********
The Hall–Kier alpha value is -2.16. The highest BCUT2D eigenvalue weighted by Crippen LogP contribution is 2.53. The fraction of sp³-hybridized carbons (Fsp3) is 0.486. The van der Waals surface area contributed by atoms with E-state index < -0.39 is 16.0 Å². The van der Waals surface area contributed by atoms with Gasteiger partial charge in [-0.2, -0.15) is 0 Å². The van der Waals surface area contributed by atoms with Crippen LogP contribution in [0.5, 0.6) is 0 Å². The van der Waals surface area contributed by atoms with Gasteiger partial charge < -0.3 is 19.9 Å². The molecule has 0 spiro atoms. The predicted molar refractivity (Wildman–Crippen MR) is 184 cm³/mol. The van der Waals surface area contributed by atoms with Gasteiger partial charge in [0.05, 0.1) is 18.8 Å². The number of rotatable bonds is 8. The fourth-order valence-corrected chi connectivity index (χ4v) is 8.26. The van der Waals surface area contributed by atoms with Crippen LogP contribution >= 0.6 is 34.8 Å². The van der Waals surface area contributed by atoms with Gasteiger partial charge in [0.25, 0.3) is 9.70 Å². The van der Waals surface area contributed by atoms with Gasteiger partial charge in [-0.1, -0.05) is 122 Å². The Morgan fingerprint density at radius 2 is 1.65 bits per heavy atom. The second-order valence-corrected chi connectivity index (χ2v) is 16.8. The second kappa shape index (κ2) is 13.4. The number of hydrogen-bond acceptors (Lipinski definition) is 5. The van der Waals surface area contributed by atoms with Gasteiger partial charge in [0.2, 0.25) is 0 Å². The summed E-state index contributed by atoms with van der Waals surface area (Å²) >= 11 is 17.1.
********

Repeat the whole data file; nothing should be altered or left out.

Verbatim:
The Hall–Kier alpha value is -2.16. The highest BCUT2D eigenvalue weighted by Crippen LogP contribution is 2.53. The fraction of sp³-hybridized carbons (Fsp3) is 0.486. The van der Waals surface area contributed by atoms with E-state index < -0.39 is 16.0 Å². The van der Waals surface area contributed by atoms with Gasteiger partial charge in [-0.2, -0.15) is 0 Å². The van der Waals surface area contributed by atoms with Crippen LogP contribution in [0.5, 0.6) is 0 Å². The van der Waals surface area contributed by atoms with Gasteiger partial charge < -0.3 is 19.9 Å². The molecule has 0 spiro atoms. The predicted molar refractivity (Wildman–Crippen MR) is 184 cm³/mol. The van der Waals surface area contributed by atoms with Gasteiger partial charge in [0.05, 0.1) is 18.8 Å². The number of rotatable bonds is 8. The fourth-order valence-corrected chi connectivity index (χ4v) is 8.26. The van der Waals surface area contributed by atoms with Crippen LogP contribution >= 0.6 is 34.8 Å². The van der Waals surface area contributed by atoms with Gasteiger partial charge in [0.25, 0.3) is 9.70 Å². The van der Waals surface area contributed by atoms with Gasteiger partial charge in [-0.1, -0.05) is 122 Å². The Morgan fingerprint density at radius 2 is 1.65 bits per heavy atom. The second-order valence-corrected chi connectivity index (χ2v) is 16.8. The second kappa shape index (κ2) is 13.4. The number of hydrogen-bond acceptors (Lipinski definition) is 5. The van der Waals surface area contributed by atoms with Gasteiger partial charge in [0.2, 0.25) is 0 Å². The summed E-state index contributed by atoms with van der Waals surface area (Å²) >= 11 is 17.1.